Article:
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Dielectric Wakefield Acceleration

Future accelerators with ultra-high fields will not be based on conventional metallic resonant cavities, because the power necessary to drive such structures becomes excessive. This forces consideration of devices that operate at higher frequencies, such as terahertz linear accelerator structures.

In a dielectric wakefield accelerator, electromagnetic power is radiated by an ultra-short, intense "driving" electron bunch propagating in a hollow dielectric fiber. This power is then used to accelerate another "witness" bunch just as in the case of the plasma wakefield accelerator.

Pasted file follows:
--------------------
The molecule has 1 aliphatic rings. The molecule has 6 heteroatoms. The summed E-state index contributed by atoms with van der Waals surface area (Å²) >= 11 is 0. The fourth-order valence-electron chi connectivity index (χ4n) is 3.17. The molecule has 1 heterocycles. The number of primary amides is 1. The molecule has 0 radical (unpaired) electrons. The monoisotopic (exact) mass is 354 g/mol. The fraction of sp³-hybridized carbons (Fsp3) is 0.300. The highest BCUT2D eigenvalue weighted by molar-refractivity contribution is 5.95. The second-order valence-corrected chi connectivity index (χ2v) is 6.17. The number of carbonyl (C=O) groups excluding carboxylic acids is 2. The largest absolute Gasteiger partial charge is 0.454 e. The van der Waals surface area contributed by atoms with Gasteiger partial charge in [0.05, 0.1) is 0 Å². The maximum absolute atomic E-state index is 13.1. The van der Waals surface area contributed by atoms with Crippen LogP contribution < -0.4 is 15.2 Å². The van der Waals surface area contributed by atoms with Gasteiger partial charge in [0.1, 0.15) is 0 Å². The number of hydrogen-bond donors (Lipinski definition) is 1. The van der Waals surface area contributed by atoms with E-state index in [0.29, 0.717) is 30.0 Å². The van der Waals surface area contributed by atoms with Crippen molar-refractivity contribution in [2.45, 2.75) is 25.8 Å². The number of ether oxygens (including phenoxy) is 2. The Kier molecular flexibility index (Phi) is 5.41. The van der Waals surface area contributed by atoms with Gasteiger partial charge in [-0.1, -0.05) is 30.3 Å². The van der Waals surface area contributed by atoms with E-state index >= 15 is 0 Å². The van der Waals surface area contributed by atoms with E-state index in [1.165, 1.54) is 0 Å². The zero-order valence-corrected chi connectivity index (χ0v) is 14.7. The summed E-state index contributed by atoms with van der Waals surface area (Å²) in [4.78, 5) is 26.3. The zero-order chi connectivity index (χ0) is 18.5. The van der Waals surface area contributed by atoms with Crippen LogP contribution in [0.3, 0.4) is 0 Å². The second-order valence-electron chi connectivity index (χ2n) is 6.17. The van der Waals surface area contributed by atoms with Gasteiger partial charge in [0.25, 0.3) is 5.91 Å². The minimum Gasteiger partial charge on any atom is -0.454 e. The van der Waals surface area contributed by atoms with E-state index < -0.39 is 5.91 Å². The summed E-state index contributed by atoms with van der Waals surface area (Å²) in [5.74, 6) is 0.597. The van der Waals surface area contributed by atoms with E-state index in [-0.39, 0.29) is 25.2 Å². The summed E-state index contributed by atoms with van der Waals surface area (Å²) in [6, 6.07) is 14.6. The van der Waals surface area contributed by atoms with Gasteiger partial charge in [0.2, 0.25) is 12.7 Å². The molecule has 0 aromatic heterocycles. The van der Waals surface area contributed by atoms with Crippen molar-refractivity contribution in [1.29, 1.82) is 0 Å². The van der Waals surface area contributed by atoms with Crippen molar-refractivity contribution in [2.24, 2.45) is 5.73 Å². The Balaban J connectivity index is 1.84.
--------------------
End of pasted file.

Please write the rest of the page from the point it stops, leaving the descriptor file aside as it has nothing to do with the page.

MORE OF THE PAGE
Sufficient available power for high acceleration gradients depends on having high peak currents, a small inner radius of the hollow dielectric fiber, and, therefore, a drive beam with high-charge, short duration and a very small profile to propagate through the fiber. The required beam can be provided only by FACET, making it a one-of-a-kind facility for exploring dielectric wakefield acceleration.


SLAC SLAC National Accelerator Laboratory, Menlo Park, CA
Operated by Stanford University for the U.S. Dept. of Energy